The built-in keyboard also correlates to the previously tested Deviltech 9000 DTX. A check confirmed this also in regards to type feel and manufacturing. Hotkeys (mail, internet, silent mode) were preprogrammed in our test device, as well as all additional key functions, like volume, display brightness, WLAN, etc were visualized on the display. Otherwise, we can also refer to the already existent test at this point.

The Deviltech 9000 DTX comes with a centred keyboard with usual layout with the Ctrl key in the left bottom edge and the Del key at the right top. The enter key is double-spaced too, at least in the German keyboard layout model.
However, the key row right of the enter key, which consists of the Pos1, Page-up, Page-Down, and End key, might require some time to get used to...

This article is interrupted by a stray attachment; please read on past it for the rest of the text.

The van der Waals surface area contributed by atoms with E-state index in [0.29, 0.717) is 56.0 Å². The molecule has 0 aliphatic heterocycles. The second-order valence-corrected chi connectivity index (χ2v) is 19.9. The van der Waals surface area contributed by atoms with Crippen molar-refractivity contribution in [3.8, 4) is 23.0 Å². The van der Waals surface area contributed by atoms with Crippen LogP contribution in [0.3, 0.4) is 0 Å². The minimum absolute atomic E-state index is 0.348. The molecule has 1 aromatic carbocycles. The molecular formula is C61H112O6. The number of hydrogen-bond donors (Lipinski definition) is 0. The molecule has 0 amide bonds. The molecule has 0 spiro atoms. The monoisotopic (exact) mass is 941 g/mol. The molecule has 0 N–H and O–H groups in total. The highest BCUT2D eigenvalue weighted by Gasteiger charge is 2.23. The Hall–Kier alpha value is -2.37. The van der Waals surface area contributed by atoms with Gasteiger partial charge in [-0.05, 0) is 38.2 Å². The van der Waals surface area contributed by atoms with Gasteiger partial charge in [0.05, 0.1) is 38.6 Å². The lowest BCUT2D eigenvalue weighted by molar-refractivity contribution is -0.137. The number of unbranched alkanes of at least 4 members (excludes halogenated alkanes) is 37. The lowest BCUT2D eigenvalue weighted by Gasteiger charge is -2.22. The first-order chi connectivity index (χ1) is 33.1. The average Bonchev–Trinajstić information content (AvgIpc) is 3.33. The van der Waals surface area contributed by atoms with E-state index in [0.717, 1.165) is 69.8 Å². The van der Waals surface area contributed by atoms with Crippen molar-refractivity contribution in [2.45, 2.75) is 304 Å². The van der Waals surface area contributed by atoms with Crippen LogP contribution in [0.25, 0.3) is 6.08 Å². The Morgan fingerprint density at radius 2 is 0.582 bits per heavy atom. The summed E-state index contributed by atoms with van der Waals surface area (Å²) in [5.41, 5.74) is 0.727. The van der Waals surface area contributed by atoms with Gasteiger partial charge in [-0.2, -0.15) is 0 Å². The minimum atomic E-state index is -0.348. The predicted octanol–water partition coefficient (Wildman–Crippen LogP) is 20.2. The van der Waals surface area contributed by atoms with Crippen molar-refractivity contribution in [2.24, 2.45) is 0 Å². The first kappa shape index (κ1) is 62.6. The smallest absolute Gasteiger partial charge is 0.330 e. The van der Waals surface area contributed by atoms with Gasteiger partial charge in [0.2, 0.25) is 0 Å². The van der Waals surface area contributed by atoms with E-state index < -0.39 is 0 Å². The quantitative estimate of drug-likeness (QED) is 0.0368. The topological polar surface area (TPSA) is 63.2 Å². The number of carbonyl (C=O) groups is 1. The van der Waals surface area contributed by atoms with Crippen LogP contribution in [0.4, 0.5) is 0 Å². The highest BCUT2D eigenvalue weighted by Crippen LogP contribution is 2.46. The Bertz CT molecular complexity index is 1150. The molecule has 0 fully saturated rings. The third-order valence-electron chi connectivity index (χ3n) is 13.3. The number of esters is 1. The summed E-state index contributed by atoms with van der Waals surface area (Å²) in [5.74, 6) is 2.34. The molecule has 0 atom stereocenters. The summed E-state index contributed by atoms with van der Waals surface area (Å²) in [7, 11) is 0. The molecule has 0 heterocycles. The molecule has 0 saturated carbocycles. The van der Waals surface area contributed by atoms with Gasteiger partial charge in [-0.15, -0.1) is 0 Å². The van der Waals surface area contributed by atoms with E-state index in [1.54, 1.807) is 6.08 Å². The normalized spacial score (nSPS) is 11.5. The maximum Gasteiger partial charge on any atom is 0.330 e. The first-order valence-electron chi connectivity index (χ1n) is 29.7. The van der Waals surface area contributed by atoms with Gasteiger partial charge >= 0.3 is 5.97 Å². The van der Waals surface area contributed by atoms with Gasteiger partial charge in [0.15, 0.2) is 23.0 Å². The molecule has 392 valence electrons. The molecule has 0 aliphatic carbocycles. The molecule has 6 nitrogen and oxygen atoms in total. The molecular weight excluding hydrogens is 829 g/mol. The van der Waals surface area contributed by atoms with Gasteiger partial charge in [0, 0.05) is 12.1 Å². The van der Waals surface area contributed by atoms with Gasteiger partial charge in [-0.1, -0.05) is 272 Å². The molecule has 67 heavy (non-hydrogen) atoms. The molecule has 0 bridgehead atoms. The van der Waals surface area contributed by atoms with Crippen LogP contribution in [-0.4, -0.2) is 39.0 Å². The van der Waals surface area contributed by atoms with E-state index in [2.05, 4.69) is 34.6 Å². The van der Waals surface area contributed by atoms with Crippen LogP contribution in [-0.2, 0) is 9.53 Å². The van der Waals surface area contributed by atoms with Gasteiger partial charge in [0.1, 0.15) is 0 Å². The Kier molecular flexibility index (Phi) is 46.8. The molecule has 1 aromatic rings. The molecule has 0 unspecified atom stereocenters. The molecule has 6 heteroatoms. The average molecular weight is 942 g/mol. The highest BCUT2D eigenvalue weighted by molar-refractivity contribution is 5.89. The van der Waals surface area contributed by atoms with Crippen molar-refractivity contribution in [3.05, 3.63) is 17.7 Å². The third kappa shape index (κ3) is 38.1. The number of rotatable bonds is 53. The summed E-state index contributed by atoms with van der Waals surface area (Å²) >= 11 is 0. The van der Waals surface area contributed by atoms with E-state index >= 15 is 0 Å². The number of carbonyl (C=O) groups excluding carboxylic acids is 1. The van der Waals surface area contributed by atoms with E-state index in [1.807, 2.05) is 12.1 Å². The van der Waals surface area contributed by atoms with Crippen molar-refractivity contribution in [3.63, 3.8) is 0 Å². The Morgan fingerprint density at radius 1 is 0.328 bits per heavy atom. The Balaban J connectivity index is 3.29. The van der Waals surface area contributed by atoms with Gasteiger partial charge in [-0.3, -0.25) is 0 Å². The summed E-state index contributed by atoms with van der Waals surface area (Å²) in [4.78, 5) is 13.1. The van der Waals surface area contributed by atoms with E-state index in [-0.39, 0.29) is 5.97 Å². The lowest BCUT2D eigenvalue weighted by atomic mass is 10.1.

read more

Keyboard
mySN XMG5 Keyboard
Touchpad
mySN XMG5 Touchpad

Display

Now we come to the first significant innovations in respect to the models previously tested by us. The mySN XMG5 is also obtainable with a matt, high-resolutive WSXGA display - and the best thing about this: without a surcharge. Of course, the usual glare variation is alternatively available, which doesn't differ in regards to the given resolution of 1680x1050 pixels from the matte variation.

The measured values of the non-glare display turn out average. The display reaches a maximum brightness of 170.3 cd/m2 and is therefore on the same level as the reflective display alternative. Apart from this, this also applies to almost all other measuring results, which only deviate insignificantly to the glossy variant.
Due to a brightness decrease in the left display area, the illumination can be noted with approx. 80%, slightly less than the glossy variant. If you consider the production-related dispersion, the difference is practically not worth mentioning.